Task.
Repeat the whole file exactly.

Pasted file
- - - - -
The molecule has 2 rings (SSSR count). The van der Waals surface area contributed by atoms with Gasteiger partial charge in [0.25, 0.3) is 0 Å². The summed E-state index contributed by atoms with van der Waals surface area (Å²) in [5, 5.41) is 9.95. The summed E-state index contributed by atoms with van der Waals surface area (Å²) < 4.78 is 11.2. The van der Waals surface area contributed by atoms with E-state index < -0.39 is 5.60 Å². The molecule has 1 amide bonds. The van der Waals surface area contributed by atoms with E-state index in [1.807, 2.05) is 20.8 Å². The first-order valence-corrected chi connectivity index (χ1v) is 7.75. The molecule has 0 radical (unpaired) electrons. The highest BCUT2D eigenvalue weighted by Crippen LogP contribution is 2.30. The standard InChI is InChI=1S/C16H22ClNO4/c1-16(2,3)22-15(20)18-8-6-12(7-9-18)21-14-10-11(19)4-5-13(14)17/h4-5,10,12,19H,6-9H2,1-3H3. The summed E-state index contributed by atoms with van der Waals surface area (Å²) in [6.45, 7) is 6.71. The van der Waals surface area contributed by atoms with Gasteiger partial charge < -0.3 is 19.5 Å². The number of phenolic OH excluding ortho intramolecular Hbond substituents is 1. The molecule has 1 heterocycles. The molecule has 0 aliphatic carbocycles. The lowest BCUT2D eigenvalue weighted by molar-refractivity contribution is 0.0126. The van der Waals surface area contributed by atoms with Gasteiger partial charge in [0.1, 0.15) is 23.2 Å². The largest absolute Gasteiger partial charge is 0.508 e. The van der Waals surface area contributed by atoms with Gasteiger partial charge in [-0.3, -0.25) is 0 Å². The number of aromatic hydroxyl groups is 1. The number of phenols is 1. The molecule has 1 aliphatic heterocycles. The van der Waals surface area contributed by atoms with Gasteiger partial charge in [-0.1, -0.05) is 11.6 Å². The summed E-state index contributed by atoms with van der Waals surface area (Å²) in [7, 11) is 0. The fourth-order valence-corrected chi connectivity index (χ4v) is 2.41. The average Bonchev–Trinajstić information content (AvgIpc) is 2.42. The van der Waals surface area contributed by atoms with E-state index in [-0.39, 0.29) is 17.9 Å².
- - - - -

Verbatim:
The molecule has 2 rings (SSSR count). The van der Waals surface area contributed by atoms with Gasteiger partial charge in [0.25, 0.3) is 0 Å². The summed E-state index contributed by atoms with van der Waals surface area (Å²) in [5, 5.41) is 9.95. The summed E-state index contributed by atoms with van der Waals surface area (Å²) < 4.78 is 11.2. The van der Waals surface area contributed by atoms with E-state index < -0.39 is 5.60 Å². The molecule has 1 amide bonds. The van der Waals surface area contributed by atoms with E-state index in [1.807, 2.05) is 20.8 Å². The first-order valence-corrected chi connectivity index (χ1v) is 7.75. The molecule has 0 radical (unpaired) electrons. The highest BCUT2D eigenvalue weighted by Crippen LogP contribution is 2.30. The standard InChI is InChI=1S/C16H22ClNO4/c1-16(2,3)22-15(20)18-8-6-12(7-9-18)21-14-10-11(19)4-5-13(14)17/h4-5,10,12,19H,6-9H2,1-3H3. The summed E-state index contributed by atoms with van der Waals surface area (Å²) in [6.45, 7) is 6.71. The van der Waals surface area contributed by atoms with Gasteiger partial charge < -0.3 is 19.5 Å². The number of phenolic OH excluding ortho intramolecular Hbond substituents is 1. The molecule has 1 heterocycles. The molecule has 0 aliphatic carbocycles. The lowest BCUT2D eigenvalue weighted by molar-refractivity contribution is 0.0126. The van der Waals surface area contributed by atoms with Gasteiger partial charge in [0.1, 0.15) is 23.2 Å². The largest absolute Gasteiger partial charge is 0.508 e. The van der Waals surface area contributed by atoms with Gasteiger partial charge in [-0.3, -0.25) is 0 Å². The number of aromatic hydroxyl groups is 1. The number of phenols is 1. The molecule has 1 aliphatic heterocycles. The van der Waals surface area contributed by atoms with Gasteiger partial charge in [-0.1, -0.05) is 11.6 Å². The summed E-state index contributed by atoms with van der Waals surface area (Å²) in [7, 11) is 0. The fourth-order valence-corrected chi connectivity index (χ4v) is 2.41. The average Bonchev–Trinajstić information content (AvgIpc) is 2.42. The van der Waals surface area contributed by atoms with E-state index in [-0.39, 0.29) is 17.9 Å².